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Abstract. We study the complexity of the inclusion, equivalence, and intersection problem of extended CHAin Regular Expressions (eCHAREs). These are regular expressions with a very simple structure: they basically consist of the concatenation of factors, where each factor is a disjunction of strings, possibly extended with “∗”, “+”, or “?”. Though of a very simple from, the usage of such expressions is widespread as eCHAREs, for instance, constitute a super class of the regular expressions most frequently used in practice in schema languages for XML. In particular, we show that all our lower and upper bounds for the inclusion and equivalence problem carry over to the corresponding decision problems for extended contextfree grammars, and to singletype and restrained competition tree grammars. These grammars form abstractions of Document Type Definitions (DTDs), XML Schema definitions (XSDs) and the class of onepass preorder typeable XML schemas, respectively. For the intersection problem, we show that obtained complexities only carry over to DTDs. In this respect, we also study two other classes of regular expressions related to XML: deterministic expressions and expressions where the number of occurrences of alphabet symbols is bounded by a constant. 1. Introduction. Although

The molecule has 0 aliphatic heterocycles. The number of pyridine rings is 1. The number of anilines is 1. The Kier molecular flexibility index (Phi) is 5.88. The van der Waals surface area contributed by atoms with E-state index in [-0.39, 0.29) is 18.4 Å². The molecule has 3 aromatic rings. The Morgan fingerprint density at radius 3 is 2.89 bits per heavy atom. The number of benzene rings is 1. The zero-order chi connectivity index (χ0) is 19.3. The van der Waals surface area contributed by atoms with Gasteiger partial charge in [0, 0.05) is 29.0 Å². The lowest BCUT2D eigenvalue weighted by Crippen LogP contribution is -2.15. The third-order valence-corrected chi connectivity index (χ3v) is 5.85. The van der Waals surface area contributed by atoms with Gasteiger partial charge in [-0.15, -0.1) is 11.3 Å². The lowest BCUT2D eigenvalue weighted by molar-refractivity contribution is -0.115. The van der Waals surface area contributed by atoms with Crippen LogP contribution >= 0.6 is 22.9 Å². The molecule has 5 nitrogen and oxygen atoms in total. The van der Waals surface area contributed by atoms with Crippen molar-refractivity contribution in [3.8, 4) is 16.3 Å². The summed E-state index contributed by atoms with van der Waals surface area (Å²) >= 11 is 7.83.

Learning twig and path queries
 In ICDT
, 2012
"... We investigate the problem of learning XML queries, path queries and twig queries, from examples given by the user. A learning algorithm takes on the input a set of XML documents with nodes annotated by the user and returns a query that selects the nodes in a manner consistent with the annotation. ..."
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Cited by 16 (6 self)
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We investigate the problem of learning XML queries, path queries and twig queries, from examples given by the user. A learning algorithm takes on the input a set of XML documents with nodes annotated by the user and returns a query that selects the nodes in a manner consistent with the annotation. We study two learning settings that differ with the types of annotations. In the first setting the user may only indicate required nodes that the query must select (i.e., positive examples). In the second, more general, setting, the user may also indicate forbidden nodes that the query must not select (i.e., negative examples). The query may or may not select any node with no annotation. We formalize what it means for a class of queries to be learnable. One requirement is the existence of a learning algorithm that is sound i.e., always returning a query consistent with the examples given by the user. Furthermore, the learning algorithm should be complete i.e., able to produce every query with sufficiently rich examples. Other requirements involve tractability of the learning algorithm and its robustness to nonessential examples. We identify practical classes of Boolean and unary, path and twig queries that are learnable from positive examples. We also show that adding negative examples to the picture renders learning unfeasible.